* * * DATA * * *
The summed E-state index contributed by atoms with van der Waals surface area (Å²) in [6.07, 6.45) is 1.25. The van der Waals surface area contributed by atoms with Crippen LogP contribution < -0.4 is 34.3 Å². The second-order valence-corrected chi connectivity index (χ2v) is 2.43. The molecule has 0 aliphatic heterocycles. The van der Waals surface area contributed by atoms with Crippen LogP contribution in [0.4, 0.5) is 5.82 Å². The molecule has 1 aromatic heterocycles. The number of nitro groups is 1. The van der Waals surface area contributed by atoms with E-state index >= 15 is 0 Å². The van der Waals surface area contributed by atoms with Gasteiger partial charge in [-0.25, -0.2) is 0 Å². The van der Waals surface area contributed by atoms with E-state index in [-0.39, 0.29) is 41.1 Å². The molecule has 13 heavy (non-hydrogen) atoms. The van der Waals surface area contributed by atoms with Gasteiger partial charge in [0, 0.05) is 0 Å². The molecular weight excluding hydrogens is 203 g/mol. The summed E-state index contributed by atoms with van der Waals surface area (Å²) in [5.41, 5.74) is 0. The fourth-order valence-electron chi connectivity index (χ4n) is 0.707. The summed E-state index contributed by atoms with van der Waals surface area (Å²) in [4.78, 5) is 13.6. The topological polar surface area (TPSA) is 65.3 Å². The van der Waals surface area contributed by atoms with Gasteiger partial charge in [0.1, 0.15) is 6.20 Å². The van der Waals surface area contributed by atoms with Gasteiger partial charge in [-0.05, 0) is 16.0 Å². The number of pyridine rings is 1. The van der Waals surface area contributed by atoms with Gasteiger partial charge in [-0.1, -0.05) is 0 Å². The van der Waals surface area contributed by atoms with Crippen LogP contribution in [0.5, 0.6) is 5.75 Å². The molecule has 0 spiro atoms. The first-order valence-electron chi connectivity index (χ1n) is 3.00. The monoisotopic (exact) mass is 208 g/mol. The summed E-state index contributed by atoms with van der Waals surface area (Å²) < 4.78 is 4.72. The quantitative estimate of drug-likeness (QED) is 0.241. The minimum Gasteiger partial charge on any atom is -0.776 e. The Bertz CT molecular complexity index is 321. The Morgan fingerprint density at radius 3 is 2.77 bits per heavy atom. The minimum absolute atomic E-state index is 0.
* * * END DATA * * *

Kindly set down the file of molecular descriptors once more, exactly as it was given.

The summed E-state index contributed by atoms with van der Waals surface area (Å²) in [6.07, 6.45) is 1.25. The van der Waals surface area contributed by atoms with Crippen LogP contribution < -0.4 is 34.3 Å². The second-order valence-corrected chi connectivity index (χ2v) is 2.43. The molecule has 0 aliphatic heterocycles. The van der Waals surface area contributed by atoms with Crippen LogP contribution in [0.4, 0.5) is 5.82 Å². The molecule has 1 aromatic heterocycles. The number of nitro groups is 1. The van der Waals surface area contributed by atoms with E-state index >= 15 is 0 Å². The van der Waals surface area contributed by atoms with Gasteiger partial charge in [-0.25, -0.2) is 0 Å². The van der Waals surface area contributed by atoms with E-state index in [-0.39, 0.29) is 41.1 Å². The molecule has 13 heavy (non-hydrogen) atoms. The van der Waals surface area contributed by atoms with Gasteiger partial charge in [0, 0.05) is 0 Å². The molecular weight excluding hydrogens is 203 g/mol. The summed E-state index contributed by atoms with van der Waals surface area (Å²) in [5.41, 5.74) is 0. The fourth-order valence-electron chi connectivity index (χ4n) is 0.707. The summed E-state index contributed by atoms with van der Waals surface area (Å²) in [4.78, 5) is 13.6. The topological polar surface area (TPSA) is 65.3 Å². The van der Waals surface area contributed by atoms with Gasteiger partial charge in [0.1, 0.15) is 6.20 Å². The van der Waals surface area contributed by atoms with Gasteiger partial charge in [-0.05, 0) is 16.0 Å². The number of pyridine rings is 1. The van der Waals surface area contributed by atoms with Gasteiger partial charge in [-0.1, -0.05) is 0 Å². The van der Waals surface area contributed by atoms with Crippen LogP contribution in [0.5, 0.6) is 5.75 Å². The molecule has 0 spiro atoms. The first-order valence-electron chi connectivity index (χ1n) is 3.00. The monoisotopic (exact) mass is 208 g/mol. The summed E-state index contributed by atoms with van der Waals surface area (Å²) < 4.78 is 4.72. The quantitative estimate of drug-likeness (QED) is 0.241. The minimum Gasteiger partial charge on any atom is -0.776 e. The Bertz CT molecular complexity index is 321. The Morgan fingerprint density at radius 3 is 2.77 bits per heavy atom. The minimum absolute atomic E-state index is 0.